If you want something done right, you should do it yourself.
But as the boss, if you find yourself involved in every mundane chore in the office – teaching the accountants how to format a spreadsheet, reminding the cleaning staff how to knot a trash bag – you may become the micromanager.
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Few workplace tyrants exact a more devastating toll on their company’s morale. And the worse part, career counsellors say, is that your typical nit-picker-in-chief thinks they’re being a mentor – when they’re truly being a tormentor.
“One of the consequences of micromanaging is people feel they’re being controlled,” New York-based executive guide Barbara Frankel says.“They start not being engaged in their jobs. They feel their ideas and knowledge have been dismissed.”
Communication coach Donna Flagg has a stronger way of putting that.
“People hate you,” she says. “You’re that boss that makes people say, ‘I can’t stand my job.’ When underlying everything you do what you’re saying is, ‘I cant trust you to do anything right.’”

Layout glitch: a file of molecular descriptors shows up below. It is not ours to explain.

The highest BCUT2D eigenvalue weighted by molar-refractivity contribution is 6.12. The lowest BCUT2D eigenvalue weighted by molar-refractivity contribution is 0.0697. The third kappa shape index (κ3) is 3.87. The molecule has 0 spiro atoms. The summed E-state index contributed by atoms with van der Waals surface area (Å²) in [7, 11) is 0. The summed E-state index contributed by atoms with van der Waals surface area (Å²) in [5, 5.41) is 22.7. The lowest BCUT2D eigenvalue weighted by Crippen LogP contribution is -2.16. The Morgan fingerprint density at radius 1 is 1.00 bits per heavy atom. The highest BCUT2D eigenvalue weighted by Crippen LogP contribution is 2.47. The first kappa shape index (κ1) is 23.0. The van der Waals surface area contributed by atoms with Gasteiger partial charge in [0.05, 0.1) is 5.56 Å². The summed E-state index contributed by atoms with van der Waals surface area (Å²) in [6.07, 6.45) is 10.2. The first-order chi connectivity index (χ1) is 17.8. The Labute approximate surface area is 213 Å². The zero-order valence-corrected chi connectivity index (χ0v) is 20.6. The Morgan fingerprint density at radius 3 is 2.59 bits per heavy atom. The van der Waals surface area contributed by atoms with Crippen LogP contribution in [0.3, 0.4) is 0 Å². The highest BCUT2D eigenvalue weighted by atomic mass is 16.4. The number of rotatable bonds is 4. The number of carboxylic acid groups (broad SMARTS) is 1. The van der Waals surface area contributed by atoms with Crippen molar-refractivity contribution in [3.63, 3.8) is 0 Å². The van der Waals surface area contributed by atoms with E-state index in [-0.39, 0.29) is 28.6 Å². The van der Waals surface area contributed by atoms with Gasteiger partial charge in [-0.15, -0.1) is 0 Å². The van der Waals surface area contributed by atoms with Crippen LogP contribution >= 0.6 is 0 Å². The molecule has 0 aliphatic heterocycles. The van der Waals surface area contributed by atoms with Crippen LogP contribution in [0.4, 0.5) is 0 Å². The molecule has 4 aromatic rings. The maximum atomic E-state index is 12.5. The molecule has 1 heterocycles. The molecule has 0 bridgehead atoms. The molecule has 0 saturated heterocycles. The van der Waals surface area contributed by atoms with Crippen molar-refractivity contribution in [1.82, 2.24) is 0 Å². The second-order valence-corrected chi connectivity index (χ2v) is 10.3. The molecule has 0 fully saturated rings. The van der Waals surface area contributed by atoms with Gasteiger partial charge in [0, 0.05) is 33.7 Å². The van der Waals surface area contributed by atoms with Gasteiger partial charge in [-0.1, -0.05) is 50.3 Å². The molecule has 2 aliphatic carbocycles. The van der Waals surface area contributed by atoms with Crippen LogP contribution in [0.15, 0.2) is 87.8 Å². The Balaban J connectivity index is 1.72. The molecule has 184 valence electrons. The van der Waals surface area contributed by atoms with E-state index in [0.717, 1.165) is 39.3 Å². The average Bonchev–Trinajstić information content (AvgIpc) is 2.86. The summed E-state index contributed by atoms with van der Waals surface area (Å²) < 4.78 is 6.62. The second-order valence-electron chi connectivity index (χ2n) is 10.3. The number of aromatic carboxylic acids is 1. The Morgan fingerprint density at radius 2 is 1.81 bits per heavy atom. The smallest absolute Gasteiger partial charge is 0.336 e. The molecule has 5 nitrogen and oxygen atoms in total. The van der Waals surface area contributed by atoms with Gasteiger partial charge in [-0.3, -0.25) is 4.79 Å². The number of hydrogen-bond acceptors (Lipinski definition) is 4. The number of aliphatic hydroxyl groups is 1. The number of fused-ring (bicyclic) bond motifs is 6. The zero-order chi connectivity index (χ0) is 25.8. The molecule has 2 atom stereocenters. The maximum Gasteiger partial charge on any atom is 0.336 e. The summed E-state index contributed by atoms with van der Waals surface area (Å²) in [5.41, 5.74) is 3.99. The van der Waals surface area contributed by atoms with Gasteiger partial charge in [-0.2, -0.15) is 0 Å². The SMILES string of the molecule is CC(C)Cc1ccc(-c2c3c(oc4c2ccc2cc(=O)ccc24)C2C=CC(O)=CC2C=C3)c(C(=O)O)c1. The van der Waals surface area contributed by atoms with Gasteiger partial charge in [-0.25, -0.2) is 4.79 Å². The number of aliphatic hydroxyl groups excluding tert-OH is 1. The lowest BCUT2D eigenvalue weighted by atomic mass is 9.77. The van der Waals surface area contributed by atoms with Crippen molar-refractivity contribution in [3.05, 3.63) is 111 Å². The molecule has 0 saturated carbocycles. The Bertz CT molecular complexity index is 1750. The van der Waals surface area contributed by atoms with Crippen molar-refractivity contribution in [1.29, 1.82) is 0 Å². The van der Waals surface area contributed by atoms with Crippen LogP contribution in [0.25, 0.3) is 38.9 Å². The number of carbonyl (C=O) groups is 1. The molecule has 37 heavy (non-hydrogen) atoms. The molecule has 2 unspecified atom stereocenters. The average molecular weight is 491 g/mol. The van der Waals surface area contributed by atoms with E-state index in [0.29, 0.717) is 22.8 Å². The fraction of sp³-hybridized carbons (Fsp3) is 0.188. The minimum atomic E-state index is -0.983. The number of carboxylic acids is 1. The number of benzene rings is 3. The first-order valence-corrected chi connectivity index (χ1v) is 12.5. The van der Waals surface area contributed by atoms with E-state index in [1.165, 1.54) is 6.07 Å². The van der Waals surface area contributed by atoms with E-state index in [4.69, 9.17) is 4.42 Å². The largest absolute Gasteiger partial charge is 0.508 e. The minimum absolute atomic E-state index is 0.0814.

The symptoms of a workforce taxed by meddlesome management are easy to spot, she says. Do your underlings avoid your eye contact? Or you? If so, consider that seething resentment “a red flag and an opportunity to see what’s going wrong,” she offers.
“You need to find out, is it you, and you’re a control freak, and this person would do just find if you left them alone, or do you have a problem employee who really can’t get out of bed in the morning,” she explains. “Pull back and see what happens.”
Meanwhile, “set up more regular communication,” Frankel advises.
Boss’s paranoia -- that dread that you’re no longer in the loop – drives many a manager to dominate their workers.
Scheduled progress reports can alleviate that fear.
“Be very clear in your expectations,” she adds. “Communicate the priorities and the timeline for each project.”